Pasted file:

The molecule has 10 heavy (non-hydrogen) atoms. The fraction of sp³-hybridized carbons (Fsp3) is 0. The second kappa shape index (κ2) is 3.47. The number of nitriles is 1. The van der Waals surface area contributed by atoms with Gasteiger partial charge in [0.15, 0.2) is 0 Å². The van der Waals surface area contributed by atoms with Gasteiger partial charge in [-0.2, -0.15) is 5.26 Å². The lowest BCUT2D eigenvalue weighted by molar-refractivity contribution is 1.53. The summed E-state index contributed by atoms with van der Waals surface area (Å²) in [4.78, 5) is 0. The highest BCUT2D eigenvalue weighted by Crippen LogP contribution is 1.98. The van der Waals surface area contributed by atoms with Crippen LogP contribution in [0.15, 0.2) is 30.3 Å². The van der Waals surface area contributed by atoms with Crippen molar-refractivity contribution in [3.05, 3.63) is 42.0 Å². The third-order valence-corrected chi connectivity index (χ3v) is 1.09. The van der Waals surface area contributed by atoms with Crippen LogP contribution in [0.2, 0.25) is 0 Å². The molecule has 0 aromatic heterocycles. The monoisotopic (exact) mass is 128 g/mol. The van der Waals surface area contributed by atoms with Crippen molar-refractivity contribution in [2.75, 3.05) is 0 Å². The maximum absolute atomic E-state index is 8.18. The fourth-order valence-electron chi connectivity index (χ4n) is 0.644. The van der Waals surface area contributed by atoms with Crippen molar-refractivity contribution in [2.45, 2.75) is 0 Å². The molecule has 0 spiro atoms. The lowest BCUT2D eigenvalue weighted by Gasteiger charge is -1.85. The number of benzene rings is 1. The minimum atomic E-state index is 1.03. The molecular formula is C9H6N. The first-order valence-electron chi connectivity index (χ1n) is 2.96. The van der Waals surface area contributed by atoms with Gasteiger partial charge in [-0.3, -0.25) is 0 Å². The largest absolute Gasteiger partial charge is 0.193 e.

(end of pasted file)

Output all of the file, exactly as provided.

The molecule has 10 heavy (non-hydrogen) atoms. The fraction of sp³-hybridized carbons (Fsp3) is 0. The second kappa shape index (κ2) is 3.47. The number of nitriles is 1. The van der Waals surface area contributed by atoms with Gasteiger partial charge in [0.15, 0.2) is 0 Å². The van der Waals surface area contributed by atoms with Gasteiger partial charge in [-0.2, -0.15) is 5.26 Å². The lowest BCUT2D eigenvalue weighted by molar-refractivity contribution is 1.53. The summed E-state index contributed by atoms with van der Waals surface area (Å²) in [4.78, 5) is 0. The highest BCUT2D eigenvalue weighted by Crippen LogP contribution is 1.98. The van der Waals surface area contributed by atoms with Crippen LogP contribution in [0.15, 0.2) is 30.3 Å². The van der Waals surface area contributed by atoms with Crippen molar-refractivity contribution in [3.05, 3.63) is 42.0 Å². The third-order valence-corrected chi connectivity index (χ3v) is 1.09. The van der Waals surface area contributed by atoms with Crippen LogP contribution in [0.2, 0.25) is 0 Å². The molecule has 0 aromatic heterocycles. The monoisotopic (exact) mass is 128 g/mol. The van der Waals surface area contributed by atoms with Crippen molar-refractivity contribution in [2.75, 3.05) is 0 Å². The maximum absolute atomic E-state index is 8.18. The fourth-order valence-electron chi connectivity index (χ4n) is 0.644. The van der Waals surface area contributed by atoms with Crippen molar-refractivity contribution in [2.45, 2.75) is 0 Å². The molecule has 0 spiro atoms. The lowest BCUT2D eigenvalue weighted by Gasteiger charge is -1.85. The number of benzene rings is 1. The minimum atomic E-state index is 1.03. The molecular formula is C9H6N. The first-order valence-electron chi connectivity index (χ1n) is 2.96. The van der Waals surface area contributed by atoms with Gasteiger partial charge in [-0.3, -0.25) is 0 Å². The largest absolute Gasteiger partial charge is 0.193 e.